DON'T YOU forget about the Savannah Shakes.
The community troupe of Shakespeare-loving talents are back with an all-new, totally gnarly production for the summertime.
In its four years of existence, Savannah Shakes has offered decades-themed takes on the Bard’s comedies and tragedies, freshening up classic scripts with dated duds and throwback settings. For Twelfth Night, the beloved comedy of romantic entanglements and mistaken identity, the troupe’s taking their audience straight to campus—literally.
Staged in the Kennedy Fine Arts Building on Savannah State University’s campus, Twelfth Night’s Illyria is a college campus straight out of the 1980s.
“When you look at Twelfth Night, when you look at the characters, they have a lot of the ‘80s hallmarks,” says director Mike Moore. “Chris Soucy and I were discussing scripts, and a lot of the characters set the table for archetypes we’d see in ‘80s films—John Hughes movies, Animal House.”
Twelfth Night is a classic romantic comedy template complete with a giant love triangle. Duke Orsino (John Posner), the “big man on campus,” is captivated by Countess Olivia (Carolyn Anne Gibbs), a sorority girl plagued with grief.
When a transfer student, Viola (Abigail Eller), arrives and decides to disguise herself as a man named Cesario, mischief and hilarity ensue. If it weren’t for the Twelfth Night, believed to have been written around 1601 or 1602, we wouldn’t have the rom-com genre as we know it today. The ‘80s setting was a natural choice.
“Even in the supporting characters, you’ve got people like Sir Andrew [Lane Towler], who reads like this preppy guy,” Moore notes. “He talks about how much money he has, but he’s not smart—he’s a pretty, dumb jock.”
Savannah Shakes has been having a blast finding inspiration in their favorite films, and their favorite dated playlists. The comedy is also extremely musical, and the troupe is ready to infuse the production with classic hits of the era.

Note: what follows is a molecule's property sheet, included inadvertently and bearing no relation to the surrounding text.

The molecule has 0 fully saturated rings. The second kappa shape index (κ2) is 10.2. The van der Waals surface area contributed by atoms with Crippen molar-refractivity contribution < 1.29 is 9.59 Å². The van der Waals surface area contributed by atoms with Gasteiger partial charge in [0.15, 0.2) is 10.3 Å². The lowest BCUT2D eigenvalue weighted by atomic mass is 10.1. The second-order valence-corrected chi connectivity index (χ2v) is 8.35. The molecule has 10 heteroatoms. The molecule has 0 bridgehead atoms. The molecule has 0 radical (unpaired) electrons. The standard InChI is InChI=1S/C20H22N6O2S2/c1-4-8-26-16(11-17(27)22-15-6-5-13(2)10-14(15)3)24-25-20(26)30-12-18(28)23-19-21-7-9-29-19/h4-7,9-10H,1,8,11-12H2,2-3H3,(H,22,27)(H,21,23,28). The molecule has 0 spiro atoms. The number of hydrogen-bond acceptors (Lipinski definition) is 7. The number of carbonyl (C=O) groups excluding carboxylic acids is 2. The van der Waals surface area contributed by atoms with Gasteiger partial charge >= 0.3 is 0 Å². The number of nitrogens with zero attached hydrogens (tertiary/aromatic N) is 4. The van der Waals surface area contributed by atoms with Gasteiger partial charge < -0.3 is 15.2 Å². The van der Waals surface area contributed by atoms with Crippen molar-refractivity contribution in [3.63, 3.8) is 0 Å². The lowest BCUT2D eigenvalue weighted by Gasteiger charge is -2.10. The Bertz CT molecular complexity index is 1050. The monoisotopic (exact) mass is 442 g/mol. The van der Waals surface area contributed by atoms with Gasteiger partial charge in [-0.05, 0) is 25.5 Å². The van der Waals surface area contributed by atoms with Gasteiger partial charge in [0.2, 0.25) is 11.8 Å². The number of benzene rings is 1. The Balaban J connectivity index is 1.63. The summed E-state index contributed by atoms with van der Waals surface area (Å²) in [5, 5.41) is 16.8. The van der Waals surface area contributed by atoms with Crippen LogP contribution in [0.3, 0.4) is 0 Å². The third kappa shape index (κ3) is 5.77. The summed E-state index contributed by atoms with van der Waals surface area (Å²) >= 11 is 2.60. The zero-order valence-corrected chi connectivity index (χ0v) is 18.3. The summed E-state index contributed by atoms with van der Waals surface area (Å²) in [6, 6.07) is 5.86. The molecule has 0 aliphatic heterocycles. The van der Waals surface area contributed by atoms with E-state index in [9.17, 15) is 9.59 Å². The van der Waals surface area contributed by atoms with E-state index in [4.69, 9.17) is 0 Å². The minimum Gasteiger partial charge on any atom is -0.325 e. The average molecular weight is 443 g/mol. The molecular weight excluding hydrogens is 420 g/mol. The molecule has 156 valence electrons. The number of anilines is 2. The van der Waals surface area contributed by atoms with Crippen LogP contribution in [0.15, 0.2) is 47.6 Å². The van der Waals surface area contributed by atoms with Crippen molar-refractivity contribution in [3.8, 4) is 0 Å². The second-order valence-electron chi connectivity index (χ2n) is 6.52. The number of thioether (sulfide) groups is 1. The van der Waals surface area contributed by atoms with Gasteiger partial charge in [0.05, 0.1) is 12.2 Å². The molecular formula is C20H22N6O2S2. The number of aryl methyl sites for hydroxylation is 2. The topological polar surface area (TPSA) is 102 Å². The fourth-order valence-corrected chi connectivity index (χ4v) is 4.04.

“During one scene, the clown dresses as a priest to play a joke on another person, so we use George Michael’s ‘Faith,’” Moore shares. “We’ve got one character that’s described as being a ‘pirate of bad reputation,’ so there’s a little Joan Jett in there. It’s a nice mix of a little bit of everything.”
The biggest challenge in taking on Twelfth Night was finding talented actors who could pass for twins Viola and Sebastian. Luckily, Abigail Eller and Sam Collura, who starred as Ophelia and Laertes in Savannah Shakes’ Hamlet, had already created a sibling-esque bond as actors and were perfect for the roles.
Though it’s certainly a comedy, Twelfth Night has shadowy undertones that may be rooted in Shakespeare’s own life experiences.
“For a bit of a historical nerd note, he wrote it pretty recently after the death of one of his own children, who was a part of a pair of twins,” Moore notes. “It’s a very funny play, but it also has hints of loss and melancholy.”
Moore has worked in all seven Savannah Shakes productions and has seen the troupe grow and mature during its existence.
“It started to form its own little family, and now we’ve got people who have done four or five shows, but also with each show, we’re bringing new people into the group,” he says.
“Something I’ve noticed since we started doing it is that Chris Soucy and [co-founder] Sheila [Lynne Bolda] wanted to bring Shakespeare back to Savannah. And I think we’ve really been making that mark. We’ve heard different people say, ‘I didn’t think I could understand Shakespeare, then I saw a Savannah Shakes show and it was so accessible.’ That’s what we want to do. We’re bringing the Bard back to Savannah and establishing a name.”